14. For analyses and comments on The Hague Conventions, see e.g. Philippe Kahn, "La Convention de la Haye du ler juillet 1964 portant loi uniforme sur la vente internationale des objets mobiliers corporels" in Revue trimestrielle de droit commercial (Paris). vol. 17, 1964, p. 45; John Honnold. "The Uniform Law for the International Sale of Goods: The Hague Convention of 1964" in Law and Contemporary Problems (Durham, North Carolina), vol. 30, 1965, p. 326; Harold Berman, "The Uniform Law on International Sale of Goods: A Constructive Critique," ibid., p. 354; Gunnar Lagergren, "The Uniform Law on Formation of Contracts for the International Sale of Goods" in Journal of Business Law (London, 1966), p. 22; Ernst von Caemmerer, "Internationales Kaufrecht" in Festschrift fur Hans Carl Nipperdey... (Munich, Beck, 1955), p. 211; Andre Tunc, Commentary of The Hague Convention of I July 1964 on the International Sale of Goods and on the Formation of Contracts of Sale (The Hague, Ministry of Justice 1966); Jorge Barrera Graf, La Reglamentacion uniforme de las compraventas internacionales de mercaderfas (Mexico, D.F., Universidad Nacional Autonoma, 1965).

 15. See Antonio Malintoppi, ' The Uniformity of Interpretation of International Conventions on Uniform Laws and of Standard Contracts," in Schmitthoff, op. cit., pp. 127-137.

 16. The record of the IIIrd Meeting may be found in Unification of Law: Yearbook, 1963 (Rome, Editions Unidroit, 1964).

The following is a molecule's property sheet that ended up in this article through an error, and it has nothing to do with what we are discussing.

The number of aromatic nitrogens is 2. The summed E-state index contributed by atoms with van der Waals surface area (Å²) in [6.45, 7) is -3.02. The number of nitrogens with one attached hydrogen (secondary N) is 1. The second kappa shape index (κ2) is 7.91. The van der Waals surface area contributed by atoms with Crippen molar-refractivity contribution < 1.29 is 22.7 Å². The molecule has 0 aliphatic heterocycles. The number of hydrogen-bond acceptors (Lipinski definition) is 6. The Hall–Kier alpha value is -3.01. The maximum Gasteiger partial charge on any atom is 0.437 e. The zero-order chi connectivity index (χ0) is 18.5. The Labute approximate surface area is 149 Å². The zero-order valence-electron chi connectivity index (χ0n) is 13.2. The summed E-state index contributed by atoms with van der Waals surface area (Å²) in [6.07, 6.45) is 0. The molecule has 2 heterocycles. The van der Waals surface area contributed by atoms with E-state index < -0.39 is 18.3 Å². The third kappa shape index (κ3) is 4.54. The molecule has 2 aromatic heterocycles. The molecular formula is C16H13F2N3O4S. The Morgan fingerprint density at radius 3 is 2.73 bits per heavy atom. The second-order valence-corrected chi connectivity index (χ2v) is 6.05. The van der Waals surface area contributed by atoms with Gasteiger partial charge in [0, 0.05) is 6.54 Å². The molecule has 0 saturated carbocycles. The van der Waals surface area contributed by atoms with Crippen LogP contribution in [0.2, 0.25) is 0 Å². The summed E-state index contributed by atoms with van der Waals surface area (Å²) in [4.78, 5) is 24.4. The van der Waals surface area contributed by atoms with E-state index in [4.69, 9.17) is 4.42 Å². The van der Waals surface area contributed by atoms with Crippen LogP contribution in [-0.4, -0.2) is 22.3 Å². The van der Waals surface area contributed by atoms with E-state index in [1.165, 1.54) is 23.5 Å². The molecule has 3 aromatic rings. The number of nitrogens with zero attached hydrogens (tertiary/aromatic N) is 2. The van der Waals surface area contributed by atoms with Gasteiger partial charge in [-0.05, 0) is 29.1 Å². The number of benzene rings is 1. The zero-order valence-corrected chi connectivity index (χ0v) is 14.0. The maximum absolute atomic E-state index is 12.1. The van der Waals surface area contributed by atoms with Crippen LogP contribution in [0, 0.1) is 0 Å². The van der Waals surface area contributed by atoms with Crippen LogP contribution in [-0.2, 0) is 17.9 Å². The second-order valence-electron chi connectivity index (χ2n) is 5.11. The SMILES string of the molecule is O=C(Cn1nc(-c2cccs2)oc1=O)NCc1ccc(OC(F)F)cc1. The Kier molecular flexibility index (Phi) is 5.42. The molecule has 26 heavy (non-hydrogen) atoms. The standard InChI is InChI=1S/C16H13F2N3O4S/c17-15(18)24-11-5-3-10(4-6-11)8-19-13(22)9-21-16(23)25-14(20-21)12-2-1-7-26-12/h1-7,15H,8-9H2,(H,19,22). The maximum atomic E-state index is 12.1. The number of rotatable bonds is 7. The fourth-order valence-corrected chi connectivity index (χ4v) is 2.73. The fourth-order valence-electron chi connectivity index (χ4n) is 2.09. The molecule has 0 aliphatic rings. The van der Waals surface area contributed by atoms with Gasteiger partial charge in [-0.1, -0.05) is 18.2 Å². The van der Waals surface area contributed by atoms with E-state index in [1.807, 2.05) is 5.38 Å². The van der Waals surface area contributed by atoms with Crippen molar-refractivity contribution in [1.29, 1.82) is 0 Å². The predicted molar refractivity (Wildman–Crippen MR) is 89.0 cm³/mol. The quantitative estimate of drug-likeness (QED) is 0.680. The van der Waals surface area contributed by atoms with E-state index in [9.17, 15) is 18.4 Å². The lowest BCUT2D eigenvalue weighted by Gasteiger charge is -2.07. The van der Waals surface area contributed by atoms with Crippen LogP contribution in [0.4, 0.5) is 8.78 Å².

17. See "Utilite de rendre obligatoires pour tous les Etats, sous la forme d'un ou de plusieurs traites internationaux, un certain nombre de regles generales du droit international prive, pour assurer la decision uniforme des conflits entre les differentes legislations civiles et criminelles" in Revue de droit international, (Paris), vol. 7, 1931, p. 329.

 18. The decision to convene this first Conference owed much to the initiative of Tobias Asser, who subsequently served as President of the first four Hague Conferences (1893, 1894, 1900, 1904) .

 19. United Nations, Treaty Series, vol. 220 (1955), No. 2997, p. 121.

 20. Austria, Belgium, Denmark, Federal Republic of Germany, Finland, France, Italy, Japan, Luxembourg, the Netherlands, Norway, Portugal, Spain, Sweden, Switzerland and the United Kingdom of Great Britain and Northern Ireland.

 21. United Nations, Treaty Series, vol. 510 (1964), No. 7411, p. 147.

 22. See G.C. Cheshire, "International Contracts for the Sale of Goods," in Journal of Business Law (London, 1960), p. 285.

 23. United Nations, Treaty Series, vol. 286 (1958), No. 4173, p. 265.

 24. Ibid., vol. 527 (1965), No. 7625, p. 189.

 25. League of Nations, Treaty Series, vol. CXLIII (1933-1934), No. 3313, p. 257; No. 3314, p. 317; No. 3315, p. 337.

 26. Ibid., vol CXLIII (1933-1934), No. 3301, p. 7; No. 3316, p. 355; No. 3317, p. 407.

 27. Ibid., vol. XXVII (1924), No. 678, p. 157.

 28. Ibid., vol. XCII (1929-1930), No. 2096, p. 301.

 29. United Nations, Treaty Series, vol. 330 (1959), No. 4739, p. 3.

 30. For analysis and comments on the Convention, see e.g. Paolo Contini, "International Commercial Arbitration - The United Nations Convention on the Recognition and Enforcement of Foreign Arbitral Awards" in American Journal of Comparative Law (Ann Arbor), vol. 8, 1959, p. 283; Samuel Pisar, "The United Nations Convention on Foreign Arbitral Awards" in Journal of Business Law (London, 1959), p. 219.

 31. The Role of Patents in the Transfer of Technology to Developing Countries (United Nations publication, Sales No.: 65.11.B.I).

 32. BIRPI publication 801 (E), Geneva, 1965.

 33. See note by the Secretary-General of the United Nations (E/4078, annex A).